They conducted test series in 1995 and 1996, and when
they had enough data to insure that they could
modernize their arsenals and carry out their own
stockpile stewardship programs, they stopped testing
and signed the CTBT.

After India had conducted its five tests, it said it
was ready to consider abiding by some of the provisions of
the CTBT and to participate in treaty negotiations for a
cut-off of fissile -materials production.

It also has announced that it would have its own
stockpile stewardship program. For now, at least, India has
abandoned the road of nuclear disarmament as a dead end and
it has followed the path laid down by the five declared
weapons states. Moreover, because it had not signed the NPT
or the CTBT, it did so without violating any treaties.

The economic cost

India's nuclear weapons have been developed in reaction to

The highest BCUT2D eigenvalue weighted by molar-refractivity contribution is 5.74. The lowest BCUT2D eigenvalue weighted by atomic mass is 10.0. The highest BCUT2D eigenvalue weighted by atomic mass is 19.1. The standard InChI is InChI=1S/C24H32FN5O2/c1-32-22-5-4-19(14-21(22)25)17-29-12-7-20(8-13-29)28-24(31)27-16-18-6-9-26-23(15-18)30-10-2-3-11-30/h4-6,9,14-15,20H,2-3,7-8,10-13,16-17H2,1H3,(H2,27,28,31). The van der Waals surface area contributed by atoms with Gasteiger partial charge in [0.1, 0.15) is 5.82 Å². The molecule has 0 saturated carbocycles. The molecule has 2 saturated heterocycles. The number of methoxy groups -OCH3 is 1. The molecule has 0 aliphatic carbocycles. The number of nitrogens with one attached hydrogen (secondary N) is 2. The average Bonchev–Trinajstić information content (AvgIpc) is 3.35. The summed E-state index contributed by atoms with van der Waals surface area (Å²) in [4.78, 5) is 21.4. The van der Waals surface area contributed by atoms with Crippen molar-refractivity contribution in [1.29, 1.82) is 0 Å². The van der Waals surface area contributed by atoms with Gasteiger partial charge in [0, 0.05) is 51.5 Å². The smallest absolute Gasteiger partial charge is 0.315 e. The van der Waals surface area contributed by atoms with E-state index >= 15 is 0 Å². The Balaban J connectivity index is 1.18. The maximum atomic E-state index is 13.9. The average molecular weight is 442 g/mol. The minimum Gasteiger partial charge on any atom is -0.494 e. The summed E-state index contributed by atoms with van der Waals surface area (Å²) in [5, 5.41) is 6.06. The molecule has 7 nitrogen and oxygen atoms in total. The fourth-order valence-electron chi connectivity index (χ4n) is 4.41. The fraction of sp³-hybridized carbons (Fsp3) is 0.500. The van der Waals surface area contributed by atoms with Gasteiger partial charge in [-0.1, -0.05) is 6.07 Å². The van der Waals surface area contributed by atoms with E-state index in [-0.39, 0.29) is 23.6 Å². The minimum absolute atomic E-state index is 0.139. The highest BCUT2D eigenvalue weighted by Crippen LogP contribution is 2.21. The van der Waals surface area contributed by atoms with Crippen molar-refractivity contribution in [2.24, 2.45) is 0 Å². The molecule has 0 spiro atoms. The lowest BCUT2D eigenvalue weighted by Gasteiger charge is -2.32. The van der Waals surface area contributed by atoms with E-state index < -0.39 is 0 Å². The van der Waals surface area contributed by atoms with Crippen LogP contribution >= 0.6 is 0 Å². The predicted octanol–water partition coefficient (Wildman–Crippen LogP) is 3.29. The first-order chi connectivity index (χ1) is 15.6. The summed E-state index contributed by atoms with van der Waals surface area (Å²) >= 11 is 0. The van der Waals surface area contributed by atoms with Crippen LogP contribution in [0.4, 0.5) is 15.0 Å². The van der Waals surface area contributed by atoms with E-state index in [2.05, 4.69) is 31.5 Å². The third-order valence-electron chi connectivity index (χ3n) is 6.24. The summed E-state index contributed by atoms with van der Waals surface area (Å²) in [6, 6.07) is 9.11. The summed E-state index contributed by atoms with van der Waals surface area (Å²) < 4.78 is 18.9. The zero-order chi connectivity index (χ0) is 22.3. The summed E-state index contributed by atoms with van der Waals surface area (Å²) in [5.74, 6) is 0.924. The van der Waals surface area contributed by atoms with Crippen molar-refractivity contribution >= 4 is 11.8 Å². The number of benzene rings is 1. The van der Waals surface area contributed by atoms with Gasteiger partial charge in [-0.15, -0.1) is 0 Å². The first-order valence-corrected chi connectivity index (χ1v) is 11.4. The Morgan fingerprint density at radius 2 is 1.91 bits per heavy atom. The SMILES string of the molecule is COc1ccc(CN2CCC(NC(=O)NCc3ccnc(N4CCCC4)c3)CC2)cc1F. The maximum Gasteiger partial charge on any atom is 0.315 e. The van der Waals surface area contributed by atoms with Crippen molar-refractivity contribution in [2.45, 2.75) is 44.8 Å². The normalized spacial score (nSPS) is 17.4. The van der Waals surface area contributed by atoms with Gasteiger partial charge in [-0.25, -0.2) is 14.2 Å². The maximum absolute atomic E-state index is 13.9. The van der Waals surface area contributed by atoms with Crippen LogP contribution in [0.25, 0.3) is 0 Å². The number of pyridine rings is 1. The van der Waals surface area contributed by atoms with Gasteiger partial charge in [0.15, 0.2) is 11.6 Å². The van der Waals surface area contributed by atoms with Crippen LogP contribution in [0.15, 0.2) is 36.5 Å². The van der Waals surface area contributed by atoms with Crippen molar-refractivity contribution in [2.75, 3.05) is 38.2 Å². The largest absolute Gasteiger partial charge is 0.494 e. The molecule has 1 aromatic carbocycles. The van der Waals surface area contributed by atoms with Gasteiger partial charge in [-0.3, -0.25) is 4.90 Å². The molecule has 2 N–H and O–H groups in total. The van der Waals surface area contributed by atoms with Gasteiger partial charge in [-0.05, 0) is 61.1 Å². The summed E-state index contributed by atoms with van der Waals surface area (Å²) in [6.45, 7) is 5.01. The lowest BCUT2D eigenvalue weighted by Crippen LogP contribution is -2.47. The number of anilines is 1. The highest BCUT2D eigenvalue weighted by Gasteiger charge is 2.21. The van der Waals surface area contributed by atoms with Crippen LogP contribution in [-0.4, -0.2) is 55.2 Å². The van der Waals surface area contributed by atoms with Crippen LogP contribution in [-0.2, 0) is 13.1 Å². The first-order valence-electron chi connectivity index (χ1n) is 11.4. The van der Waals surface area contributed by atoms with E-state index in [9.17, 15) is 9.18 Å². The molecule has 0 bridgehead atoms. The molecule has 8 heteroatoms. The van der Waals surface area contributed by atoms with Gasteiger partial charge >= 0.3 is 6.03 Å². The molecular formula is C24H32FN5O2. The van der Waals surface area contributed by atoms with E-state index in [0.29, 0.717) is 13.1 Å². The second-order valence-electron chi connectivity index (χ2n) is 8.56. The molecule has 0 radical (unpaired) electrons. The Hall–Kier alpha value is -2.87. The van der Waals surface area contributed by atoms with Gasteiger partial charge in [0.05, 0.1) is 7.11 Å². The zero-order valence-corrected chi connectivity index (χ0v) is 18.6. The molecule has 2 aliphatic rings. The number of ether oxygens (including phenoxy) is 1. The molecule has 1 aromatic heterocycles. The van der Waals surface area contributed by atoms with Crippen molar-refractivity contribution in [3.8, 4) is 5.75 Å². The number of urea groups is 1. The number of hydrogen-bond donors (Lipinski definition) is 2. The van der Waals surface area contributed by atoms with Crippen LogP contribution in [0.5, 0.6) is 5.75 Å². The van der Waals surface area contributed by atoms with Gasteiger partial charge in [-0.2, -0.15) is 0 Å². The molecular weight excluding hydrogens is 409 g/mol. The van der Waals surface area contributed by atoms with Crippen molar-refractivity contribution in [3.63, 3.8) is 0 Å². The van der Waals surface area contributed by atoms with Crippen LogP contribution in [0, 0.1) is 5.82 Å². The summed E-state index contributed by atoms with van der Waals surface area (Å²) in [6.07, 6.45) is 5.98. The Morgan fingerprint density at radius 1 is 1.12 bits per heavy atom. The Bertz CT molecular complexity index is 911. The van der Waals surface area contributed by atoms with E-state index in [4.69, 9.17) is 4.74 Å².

local, regional and global nuclear and political
developments. As is common with policies based on reaction
to external pressures or events, the program has little
internal strategic coherence. India already possesses
overwhelming conventional superiority with respect to
Pakistan, which it has demonstrated in wartime.

The nuclear tests have not added materially to India's
actual military strength relative to Pakistan,
especially since nuclear weapons are politically
unusable, as U.S. and Soviet experience during the Cold War
had already shown. On the contrary, India's program has
provoked a reaction in Pakistan and has opened up India to
the possibility of nuclear attack, however unlikely.
Moreover, it allows China a cheap way to keep India off
balance by providing more military assistance to Pakistan.

India may aspire to match China in the size and variety of
its arsenal (estimated to be about 400 warheads), but it
will have to expend enormous resources to do so. Most of the
cost of nuclear weapons programs is not for the warheads
themselves, but for delivery systems, command and control,